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But this ruler.  He just looked at it and it all clicked.  I was reminded that, during his testing, he was able to identify numbers that he had never seen before.  They asked him to find “84″ and I watched his face as he scanned his choices and mouthed “eight four” and chose correctly.  I never taught him that.  At that point, he couldn’t count past 20.  These amazing things he does from time to time give me so much hope.  We drove by a small museum in Seattle the other day and he said, “Remember – we got pictures there.”  Yes, we did some family photos with a friend who is a photographer and we parked right in front of that museum.  We did those photos for Spencer’s first birthday.  That was two years ago.  He not only remembered something that happened when he was barely three years old – he knew exactly where it happened and recognized it.

And one more thing.  When he was done carefully filling in all the numbers on the ruler, he told his teacher he thought it looked like a whale, so he filled in the fins.  Kindergarten, we’ll see you in September.



14 Comments »

  1. It sounds like he is going to do well Dana, he is a bright boy but I am sure you will worry all the same.

    I wish that we had a choice of schools here. I wouldn’t choose the local school. The only other choice is to move house really. That is a long way of for me yet, thankfully :)

    I hope it all works out well.

    Comment by Jacqueline — March 3, 2010 @ 9:50 am

  2. I am so glad Graham is doing well-what a talented son you have. He is such a cutie too! I am glad you have chosen not to worry, the right option will work out for Graham and your family. I just know it!

    Comment by Maria — March 3, 2010 @ 2:15 pm

  3. This post made my day. I saved your son’s ‘ruler whale’ as my desktop background as an inspiring reminder. My fourteen-year-old sister struggles with many of these same developmental issues (diagnosis= sensory integration disorder), my parents went through all the decisions you are having to face and consider now with school, etc., and i too, find myself wondering what goes on in her precious head all day. the things she grasps and focuses on are incredible; the things she struggles with are tough. but what she loves she REALLY loves and so I recall Yeats: “What matter so there is but fire in you, in me?” and feel hopeful. Your son is lucky to have you as a mom. Thank you for being so open with your experience- please know that you are helping others. All best wishes, Lisa Crabtree

    Comment by Lisa — March 3, 2010 @ 3:01 pm

  4. The teacher who gets to teach Graham next year is very very lucky. He seems like such a lovely boy! Let us know how it all turns out. I’m glad there are lots of options out there.

    Comment by redmenace — March 3, 2010 @ 7:14 pm

  5. One of my Seattle girlfriends has a daughte Graham’s age and she is going NUTS with the kindergarten school thing. I love his ruler. And I love the way you talk about him. I can hear the love in your voice and feel the corresponding ache of motherhood inside of me.

    Comment by Kate @ Savour Fare — March 3, 2010 @ 9:45 pm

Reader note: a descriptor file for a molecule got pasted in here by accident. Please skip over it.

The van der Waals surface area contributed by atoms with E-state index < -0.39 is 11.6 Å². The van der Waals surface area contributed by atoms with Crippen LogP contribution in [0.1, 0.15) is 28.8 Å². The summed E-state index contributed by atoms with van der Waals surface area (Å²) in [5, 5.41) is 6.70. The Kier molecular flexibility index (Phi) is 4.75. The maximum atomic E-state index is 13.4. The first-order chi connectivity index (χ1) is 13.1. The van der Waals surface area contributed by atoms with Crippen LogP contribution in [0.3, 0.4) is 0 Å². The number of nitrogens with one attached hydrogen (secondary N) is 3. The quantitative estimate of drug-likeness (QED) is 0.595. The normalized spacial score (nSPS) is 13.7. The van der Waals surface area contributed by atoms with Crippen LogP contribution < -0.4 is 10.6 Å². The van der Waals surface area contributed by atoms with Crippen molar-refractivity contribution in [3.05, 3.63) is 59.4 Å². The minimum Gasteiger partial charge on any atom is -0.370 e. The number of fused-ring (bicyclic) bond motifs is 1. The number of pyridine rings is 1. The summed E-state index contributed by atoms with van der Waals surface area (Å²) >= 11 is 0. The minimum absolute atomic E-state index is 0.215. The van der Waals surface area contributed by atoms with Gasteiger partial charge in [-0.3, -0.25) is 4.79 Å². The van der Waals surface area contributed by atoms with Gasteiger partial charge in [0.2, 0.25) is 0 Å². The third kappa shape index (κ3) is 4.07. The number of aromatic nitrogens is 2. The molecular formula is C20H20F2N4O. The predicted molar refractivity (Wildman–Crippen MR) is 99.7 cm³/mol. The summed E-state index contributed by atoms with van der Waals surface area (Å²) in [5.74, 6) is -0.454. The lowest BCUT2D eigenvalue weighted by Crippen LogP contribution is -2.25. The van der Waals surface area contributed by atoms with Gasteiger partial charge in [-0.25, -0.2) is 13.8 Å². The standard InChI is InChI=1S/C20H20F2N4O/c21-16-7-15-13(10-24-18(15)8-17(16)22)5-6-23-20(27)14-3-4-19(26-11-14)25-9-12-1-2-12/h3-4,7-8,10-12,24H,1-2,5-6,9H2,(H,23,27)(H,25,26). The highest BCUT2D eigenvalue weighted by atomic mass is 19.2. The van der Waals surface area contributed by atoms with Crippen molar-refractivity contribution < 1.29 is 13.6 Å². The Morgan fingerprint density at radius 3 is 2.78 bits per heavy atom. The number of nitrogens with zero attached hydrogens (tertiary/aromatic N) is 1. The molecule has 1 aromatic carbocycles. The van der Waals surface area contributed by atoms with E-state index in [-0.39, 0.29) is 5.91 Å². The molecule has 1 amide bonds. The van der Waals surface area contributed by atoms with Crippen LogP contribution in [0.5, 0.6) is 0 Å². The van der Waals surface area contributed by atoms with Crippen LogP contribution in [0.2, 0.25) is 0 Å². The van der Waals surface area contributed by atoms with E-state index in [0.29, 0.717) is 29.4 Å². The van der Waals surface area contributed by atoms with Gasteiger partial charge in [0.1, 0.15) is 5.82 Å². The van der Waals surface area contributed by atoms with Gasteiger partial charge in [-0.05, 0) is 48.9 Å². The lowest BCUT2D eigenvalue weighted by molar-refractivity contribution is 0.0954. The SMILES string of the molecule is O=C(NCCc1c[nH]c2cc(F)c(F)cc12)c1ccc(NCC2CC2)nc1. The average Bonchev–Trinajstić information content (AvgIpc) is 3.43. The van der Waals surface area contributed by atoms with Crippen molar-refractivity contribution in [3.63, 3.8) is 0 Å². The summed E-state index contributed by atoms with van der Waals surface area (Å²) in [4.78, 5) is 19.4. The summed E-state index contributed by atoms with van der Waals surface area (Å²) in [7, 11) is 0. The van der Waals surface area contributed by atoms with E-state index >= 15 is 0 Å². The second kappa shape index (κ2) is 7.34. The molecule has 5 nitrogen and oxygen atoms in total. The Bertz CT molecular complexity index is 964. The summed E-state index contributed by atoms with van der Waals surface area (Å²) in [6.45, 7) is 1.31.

6. Go, Graham, Go! Thanks so much for sharing. You inspire patience in me for my own Graham.

    Comment by Jess from Hogwash — March 3, 2010 @ 9:46 pm

  7. Your posts about your son always fill my eyes with happy tears. You are such an inspiration to celebrate our children and not to worry! Go Graham!

    Comment by Kelly — March 3, 2010 @ 10:15 pm

  8. You have a very good looking and bright boy! I can tell from your writing that you are an excellent mother. I’m confident that whatever choice you make regarding your son’s education it will be correct. Remember to rely on your instincts, they won’t let you down.

    Comment by Shawnee Farnsworth — March 4, 2010 @ 12:48 am

  9. I saved your post to read tonight after everyone was in bed because I knew I would cry. My baby girl has hearing loss and some developmental delays, and lately it has been weighing heavily on my mind. She went to a program similar to the EEU, called Boyer, and it was wonderful. She goes to Listen and Talk, a preschool for kids with hearing loss, and I feel like I have a school full of teachers that are rooting for her. They have made our lives so much better, there is never enough I can say for them.

    But still, I struggle. Still, I cry sometimes at night knowing that life will always be a struggle for her. Nothing has ever come easy for her, and I don’t think that will change. In my heart I know that these challenges will make her a better and deeper person. But as a Mother, it still hurts. Its still hard. I still cry.

    Bless you and Graham. I cherish those beautiful moments when you see the hope for your little ones, I know there will be so many more “rulers” to come.

    Comment by Heather — March 4, 2010 @ 7:27 am

  10. After being abused by Dora for the last two hours during our mutual lice treatment, I can’t thank you enough for giving me reason to shed tears of joy. Yay Graham!

    Comment by Sage — March 4, 2010 @ 8:04 pm

  11. This is such great news! So glad to hear how great he is doing. Been thinking of you guys. I think it is wonderful that the teacher is recommending he go to regular kindergarten, that is a huge milestone in the right direction. Is he excited? Logan can hardly wait for big kid school.

    Comment by Katie @ goodLife {eats} — March 5, 2010 @ 4:28 pm

  12. He is very lucky to have a mum like you cheering him on. Love and support can make such a difference.

    Comment by Lynn — March 5, 2010 @ 10:06 pm

  13. This is the first I have read of Graham–I thought I would cry reading it, and I almost did, but it also sounds very heart warming and hopeful. He sounds very special.

    My eldest daughter starts kindergarten this fall and it is stressful. I cannot imagine what it would be like to have your extra concerns, but I can say without reservation that this is an overwhelming time for all of us.

    Comment by Laura — March 6, 2010 @ 5:32 pm

  14. Even though this blog is supposed to be about food, your Graham posts are probably my favourites. I love hearing about his progress – we’re all cheering him (and you!) on from wherever we are!

    And the whale ruler – LOL.

    Comment by Hilary — March 8, 2010 @ 12:38 pm